Ed. - In Oct. 2013, American Principles in Action, a 501(c)(4) headed by Francis P. Cannon, released “Building a Winning GOP Coalition: The Lessons of 2012,″ an analysis of the 2012 election which rejects some of the poliitical findings of the RNC's Growth & Opportunity Project ("autopsy report" >).  Specifically the authors argue Republicans' "truce strategy" on social issues such as gay marriage and abortion failed, and they argue the Republican economic message failed because it did not focus on voters' concern over rising prices.


Facing an incumbent president in the middle of one of the worst economic periods in recent memory, how did the GOP lose in 2012?

This report takes a hard-headed, skeptical, and primarily political look at the lessons Republicans must learnfrom 2012 in order to build a winning national GOP coalition capable of taking back the White House andthe Senate.

We believe the conventional explanation emerging from the Republican National Committee’s “autopsy”report gets the core issues exactly wrong. Accepting this emerging conventional wisdom will, in our view,likely consign the GOP to a permanent minority status.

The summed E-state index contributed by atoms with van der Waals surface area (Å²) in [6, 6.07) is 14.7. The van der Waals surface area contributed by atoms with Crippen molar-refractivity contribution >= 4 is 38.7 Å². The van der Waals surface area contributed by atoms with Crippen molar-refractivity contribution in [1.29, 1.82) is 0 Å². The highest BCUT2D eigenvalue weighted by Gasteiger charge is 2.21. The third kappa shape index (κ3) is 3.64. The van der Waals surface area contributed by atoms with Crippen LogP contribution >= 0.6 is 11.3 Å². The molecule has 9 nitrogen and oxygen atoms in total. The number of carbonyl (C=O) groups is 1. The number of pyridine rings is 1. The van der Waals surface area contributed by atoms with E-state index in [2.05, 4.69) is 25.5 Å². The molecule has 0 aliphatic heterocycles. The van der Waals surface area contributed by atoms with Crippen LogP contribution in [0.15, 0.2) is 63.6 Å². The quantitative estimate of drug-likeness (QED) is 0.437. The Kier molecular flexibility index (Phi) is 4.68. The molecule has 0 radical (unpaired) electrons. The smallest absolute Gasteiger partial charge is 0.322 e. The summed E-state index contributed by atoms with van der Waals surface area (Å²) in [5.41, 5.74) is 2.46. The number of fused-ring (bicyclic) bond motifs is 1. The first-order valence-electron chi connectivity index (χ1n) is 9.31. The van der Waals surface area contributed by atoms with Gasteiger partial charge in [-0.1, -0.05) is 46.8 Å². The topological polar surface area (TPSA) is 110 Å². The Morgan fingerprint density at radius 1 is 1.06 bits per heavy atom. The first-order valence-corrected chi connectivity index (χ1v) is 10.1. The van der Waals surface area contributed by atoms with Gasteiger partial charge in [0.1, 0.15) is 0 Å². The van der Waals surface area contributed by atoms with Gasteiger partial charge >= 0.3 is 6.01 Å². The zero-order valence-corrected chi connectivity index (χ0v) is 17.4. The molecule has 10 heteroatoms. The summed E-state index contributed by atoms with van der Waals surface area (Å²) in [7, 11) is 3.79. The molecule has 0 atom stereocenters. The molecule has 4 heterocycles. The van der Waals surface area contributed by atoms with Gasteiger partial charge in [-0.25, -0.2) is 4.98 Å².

The conventional wisdom is this: the national GOP lost in 2012 because extremist social issues hurt GOPcandidates by distracting voters from our winning economic message.

There are only two problems with this analysis, in our view:

First, social issues (especially the life issues) do not hurt GOP candidates... they help them win elections.

Second, and most importantly, the GOP’s economic message as currently structured is not a winning message. Republicans urgently need to construct a conservative economic message that connects to working and middle-class voters’ present economic concerns.

And the party elites need to acknowledge the failure of the “truce model.” They need to adopt a confident, integrated conservatism that will form a party eager to make the case for the social issues in order to build a winning national coalition, attracting Latinos and other non-white and blue collar voters.